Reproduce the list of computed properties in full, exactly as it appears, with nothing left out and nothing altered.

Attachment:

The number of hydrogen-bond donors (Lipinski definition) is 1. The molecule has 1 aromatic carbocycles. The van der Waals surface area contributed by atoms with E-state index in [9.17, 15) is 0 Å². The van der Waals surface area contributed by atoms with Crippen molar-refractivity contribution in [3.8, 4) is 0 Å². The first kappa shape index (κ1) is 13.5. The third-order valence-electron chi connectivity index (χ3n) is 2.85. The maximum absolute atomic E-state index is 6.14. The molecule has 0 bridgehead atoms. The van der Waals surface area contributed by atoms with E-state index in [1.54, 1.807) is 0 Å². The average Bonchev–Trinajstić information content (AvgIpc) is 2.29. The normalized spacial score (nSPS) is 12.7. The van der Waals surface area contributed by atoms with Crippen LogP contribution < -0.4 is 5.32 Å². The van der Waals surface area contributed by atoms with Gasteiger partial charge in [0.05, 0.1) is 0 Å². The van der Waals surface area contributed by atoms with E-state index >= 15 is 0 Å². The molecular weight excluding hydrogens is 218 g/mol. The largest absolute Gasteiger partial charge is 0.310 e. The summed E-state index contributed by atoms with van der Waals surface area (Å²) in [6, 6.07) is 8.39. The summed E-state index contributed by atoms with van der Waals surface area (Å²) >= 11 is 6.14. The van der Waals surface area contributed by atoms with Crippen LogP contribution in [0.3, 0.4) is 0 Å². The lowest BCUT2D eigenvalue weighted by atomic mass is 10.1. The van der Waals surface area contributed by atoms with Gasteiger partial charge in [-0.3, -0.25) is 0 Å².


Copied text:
The number of hydrogen-bond donors (Lipinski definition) is 1. The molecule has 1 aromatic carbocycles. The van der Waals surface area contributed by atoms with E-state index in [9.17, 15) is 0 Å². The van der Waals surface area contributed by atoms with Crippen molar-refractivity contribution in [3.8, 4) is 0 Å². The first kappa shape index (κ1) is 13.5. The third-order valence-electron chi connectivity index (χ3n) is 2.85. The maximum absolute atomic E-state index is 6.14. The molecule has 0 bridgehead atoms. The van der Waals surface area contributed by atoms with E-state index in [1.54, 1.807) is 0 Å². The average Bonchev–Trinajstić information content (AvgIpc) is 2.29. The normalized spacial score (nSPS) is 12.7. The van der Waals surface area contributed by atoms with Crippen LogP contribution < -0.4 is 5.32 Å². The van der Waals surface area contributed by atoms with Gasteiger partial charge in [0.05, 0.1) is 0 Å². The van der Waals surface area contributed by atoms with E-state index >= 15 is 0 Å². The molecular weight excluding hydrogens is 218 g/mol. The largest absolute Gasteiger partial charge is 0.310 e. The summed E-state index contributed by atoms with van der Waals surface area (Å²) in [6, 6.07) is 8.39. The summed E-state index contributed by atoms with van der Waals surface area (Å²) >= 11 is 6.14. The van der Waals surface area contributed by atoms with Crippen LogP contribution in [0.3, 0.4) is 0 Å². The lowest BCUT2D eigenvalue weighted by atomic mass is 10.1. The van der Waals surface area contributed by atoms with Gasteiger partial charge in [-0.3, -0.25) is 0 Å².